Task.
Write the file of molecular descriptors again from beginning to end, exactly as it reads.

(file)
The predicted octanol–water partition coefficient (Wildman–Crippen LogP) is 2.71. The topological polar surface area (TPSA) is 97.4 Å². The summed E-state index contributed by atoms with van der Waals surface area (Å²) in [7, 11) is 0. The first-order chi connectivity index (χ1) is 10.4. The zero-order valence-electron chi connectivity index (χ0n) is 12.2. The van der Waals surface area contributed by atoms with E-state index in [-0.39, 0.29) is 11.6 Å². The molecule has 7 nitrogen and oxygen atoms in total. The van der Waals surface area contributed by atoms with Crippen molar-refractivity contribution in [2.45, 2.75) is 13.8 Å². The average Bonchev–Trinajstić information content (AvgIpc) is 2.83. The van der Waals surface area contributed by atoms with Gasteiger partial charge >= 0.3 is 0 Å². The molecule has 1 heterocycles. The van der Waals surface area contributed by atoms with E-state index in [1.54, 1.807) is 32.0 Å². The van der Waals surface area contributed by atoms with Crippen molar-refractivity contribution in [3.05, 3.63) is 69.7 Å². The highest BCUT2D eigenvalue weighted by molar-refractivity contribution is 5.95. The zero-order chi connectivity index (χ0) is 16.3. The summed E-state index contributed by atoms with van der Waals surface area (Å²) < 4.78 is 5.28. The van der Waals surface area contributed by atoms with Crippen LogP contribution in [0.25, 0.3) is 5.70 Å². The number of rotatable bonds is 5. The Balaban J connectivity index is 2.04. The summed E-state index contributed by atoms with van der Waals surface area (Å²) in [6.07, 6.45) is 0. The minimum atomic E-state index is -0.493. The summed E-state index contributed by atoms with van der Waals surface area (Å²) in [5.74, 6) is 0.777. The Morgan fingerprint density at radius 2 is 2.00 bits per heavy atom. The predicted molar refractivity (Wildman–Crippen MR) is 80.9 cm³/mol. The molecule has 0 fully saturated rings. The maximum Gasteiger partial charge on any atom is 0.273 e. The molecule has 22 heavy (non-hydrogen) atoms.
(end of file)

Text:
The predicted octanol–water partition coefficient (Wildman–Crippen LogP) is 2.71. The topological polar surface area (TPSA) is 97.4 Å². The summed E-state index contributed by atoms with van der Waals surface area (Å²) in [7, 11) is 0. The first-order chi connectivity index (χ1) is 10.4. The zero-order valence-electron chi connectivity index (χ0n) is 12.2. The van der Waals surface area contributed by atoms with E-state index in [-0.39, 0.29) is 11.6 Å². The molecule has 7 nitrogen and oxygen atoms in total. The van der Waals surface area contributed by atoms with Crippen molar-refractivity contribution in [2.45, 2.75) is 13.8 Å². The average Bonchev–Trinajstić information content (AvgIpc) is 2.83. The van der Waals surface area contributed by atoms with Gasteiger partial charge >= 0.3 is 0 Å². The molecule has 1 heterocycles. The van der Waals surface area contributed by atoms with E-state index in [1.54, 1.807) is 32.0 Å². The van der Waals surface area contributed by atoms with Crippen molar-refractivity contribution in [3.05, 3.63) is 69.7 Å². The highest BCUT2D eigenvalue weighted by molar-refractivity contribution is 5.95. The zero-order chi connectivity index (χ0) is 16.3. The summed E-state index contributed by atoms with van der Waals surface area (Å²) < 4.78 is 5.28. The van der Waals surface area contributed by atoms with Crippen LogP contribution in [0.25, 0.3) is 5.70 Å². The number of rotatable bonds is 5. The Balaban J connectivity index is 2.04. The summed E-state index contributed by atoms with van der Waals surface area (Å²) in [6.07, 6.45) is 0. The minimum atomic E-state index is -0.493. The summed E-state index contributed by atoms with van der Waals surface area (Å²) in [5.74, 6) is 0.777. The Morgan fingerprint density at radius 2 is 2.00 bits per heavy atom. The predicted molar refractivity (Wildman–Crippen MR) is 80.9 cm³/mol. The molecule has 0 fully saturated rings. The maximum Gasteiger partial charge on any atom is 0.273 e. The molecule has 22 heavy (non-hydrogen) atoms.